1. Bail conditions should not be a mandate or permit contact between the accused (respondent) and the victim (petitioner).
  2. Where a situation exists for the court to believe that there might be a potential threat of harassment of the victim (petitioner), the nature of protection shall be separately considered and appropriate order should be made, in addition to this direction should be made to the accused not to make any contact with the respondent.
  3. In all cases where bail is granted, the petitioner should immediately be informed that the accused has been granted bail and a copy of the bail order to be sent over within two days to the complainant.
  4. Bail process and verdicts should avoid reflecting stereotypical or patriarchal notions about women and their place in society and must strictly be following the requirements of the Cr. put it another way, analysis about clothes, behaviour, or past “conduct” of the accused ( respondent), should not enter the decision granting bail.
  5. The courts while adjudicating cases involving gender-related crimes, should not suggest or entertain any notions towards compromises between the petitioner and the respondent to get married, suggest mediation between the petitioner and the respondent, or any form of accommodation as it is beyond their powers and jurisdiction.
  6. The sensitivity should be put on a show at all times by the court, who should assure that there is no traumatization of the accused, during the proceedings, or anything said during the arguments.
  7. Judges chiefly should not use any words or phrases that would shake the confidence of the survivor in the fairness or impartiality of the court.

 According to Sec. 376 of The Indian Penal Code, the punishment for rape shall not be less than seven years but might extend to life imprisonment or a term which may extend to ten years and the accused shall also be liable to the payment of the fine. Since bail is granted to avoid punishing accused persons before conviction, bail, bail decisions should strike a balance between, on one side, the interests of justice and, on the other, the right to freedom of liberty and approach of innocence of the accused.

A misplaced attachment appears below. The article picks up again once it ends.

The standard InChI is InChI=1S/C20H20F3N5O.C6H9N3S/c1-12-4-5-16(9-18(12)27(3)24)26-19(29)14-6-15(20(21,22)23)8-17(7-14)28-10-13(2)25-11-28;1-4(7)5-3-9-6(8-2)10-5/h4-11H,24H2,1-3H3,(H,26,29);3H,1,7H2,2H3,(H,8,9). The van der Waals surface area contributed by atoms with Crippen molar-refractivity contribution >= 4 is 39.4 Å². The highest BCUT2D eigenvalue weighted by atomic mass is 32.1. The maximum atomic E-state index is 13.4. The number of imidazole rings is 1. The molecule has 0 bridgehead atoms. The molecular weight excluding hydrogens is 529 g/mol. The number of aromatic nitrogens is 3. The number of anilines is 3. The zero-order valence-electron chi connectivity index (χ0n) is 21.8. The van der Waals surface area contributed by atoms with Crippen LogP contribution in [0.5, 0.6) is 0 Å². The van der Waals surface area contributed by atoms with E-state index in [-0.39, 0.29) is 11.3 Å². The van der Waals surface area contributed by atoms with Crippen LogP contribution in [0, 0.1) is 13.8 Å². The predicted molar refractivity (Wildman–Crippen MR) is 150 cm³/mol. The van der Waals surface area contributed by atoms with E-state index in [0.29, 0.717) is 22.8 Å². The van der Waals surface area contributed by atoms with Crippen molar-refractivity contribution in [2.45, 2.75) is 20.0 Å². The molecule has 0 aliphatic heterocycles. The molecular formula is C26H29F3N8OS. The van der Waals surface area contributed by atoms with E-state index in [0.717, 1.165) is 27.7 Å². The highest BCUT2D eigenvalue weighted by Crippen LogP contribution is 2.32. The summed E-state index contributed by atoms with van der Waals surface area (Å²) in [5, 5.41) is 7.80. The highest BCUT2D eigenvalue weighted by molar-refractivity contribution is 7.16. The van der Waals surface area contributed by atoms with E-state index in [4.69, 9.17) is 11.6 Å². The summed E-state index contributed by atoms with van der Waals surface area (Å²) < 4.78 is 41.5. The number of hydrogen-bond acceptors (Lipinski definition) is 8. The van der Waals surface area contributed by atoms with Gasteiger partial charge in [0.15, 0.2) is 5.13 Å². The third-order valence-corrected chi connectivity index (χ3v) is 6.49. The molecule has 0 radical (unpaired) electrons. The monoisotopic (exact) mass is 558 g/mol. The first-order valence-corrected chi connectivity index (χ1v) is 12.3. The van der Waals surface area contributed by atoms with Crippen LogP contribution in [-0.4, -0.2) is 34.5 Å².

While delivering any judgment,

  1. A judicial officer has to be mindful of several issues, especially while hearing a women-centric case so that the resultant judicial order or communication is gender-sensitive and in no way derogatory or misconceived. The following measures may prove to be helpful in this regard.

(i) Under Indian criminal law, forensic corroboration is considered legally relevant but not essential to prove a sexual offense like rape. But in practice, judges and police always give significant weight to forensic reports, therefore necessitating standardized medico-legal evidence. This should be stopped.

(ii) Crimes are presumed to be done against the society as large and thus should be governed by the rule of law only. No compromise should be ordered in cases of sexual offenses and when the accused is proven guilty, he/they should be ordered not to meet the accused again.

(iii) Though Granting or rejecting bails are the sole discretion of the judges but the grounds for granting or rejecting bails should be following the law and should not be illogical, misconceived, or superficial. As soon as the defendant is released, the accused must be informed of the same. If there is any danger or harm to the safety of the accused then the judge should keep this in mind while granting bail to the accused and should take necessary precautions and guidance for the safety of the accused and her family.

(iv) The judges while adjudicating sexual offense cases should not only take the physical bruises or pain of the accused into account but also the mental agony and her besmirched character in the society.

(v) Circumstantial evidence must be given due importance. If there were any interactions between the survivor and the accused then they must be properly examined before judging the character of the survivor.

(vi) Medical reports of survivor and the accused must be examined carefully before coming to any misconceived conclusions such as if survivor did not struggle then it means she consented for the sexual act.

(vii) Even if there is a need for compromise and it is coming from the side of the survivor voluntarily then the compromise must be in monetary terms. The survivor must be asked that how much compensation she wants to sustain herself and her family.

(viii) The nature of punishment must change. Heavy monetary punishments must be introduced rather than physical punishments.

(ix) The conditions of bail must be modified and made more rigorous. A modern and advanced form of banishment must come into the picture. After getting the bail the accused and (if need be) his family members may be ordered to leave that city where the survivor lives so that further crimes cannot take place against the survivor which actually and frequently happens after the accused gets bail.

  • In addition, the following measures/activities can be made part of the training of the newly inducted judicial officers.

(i) It should be made mandatory for every trainee judicial officer to work with at least one NGO running for women who are survivors of sexual assault, acid attack, etc. so they understand their hardships and stay humble and sympathetically detached.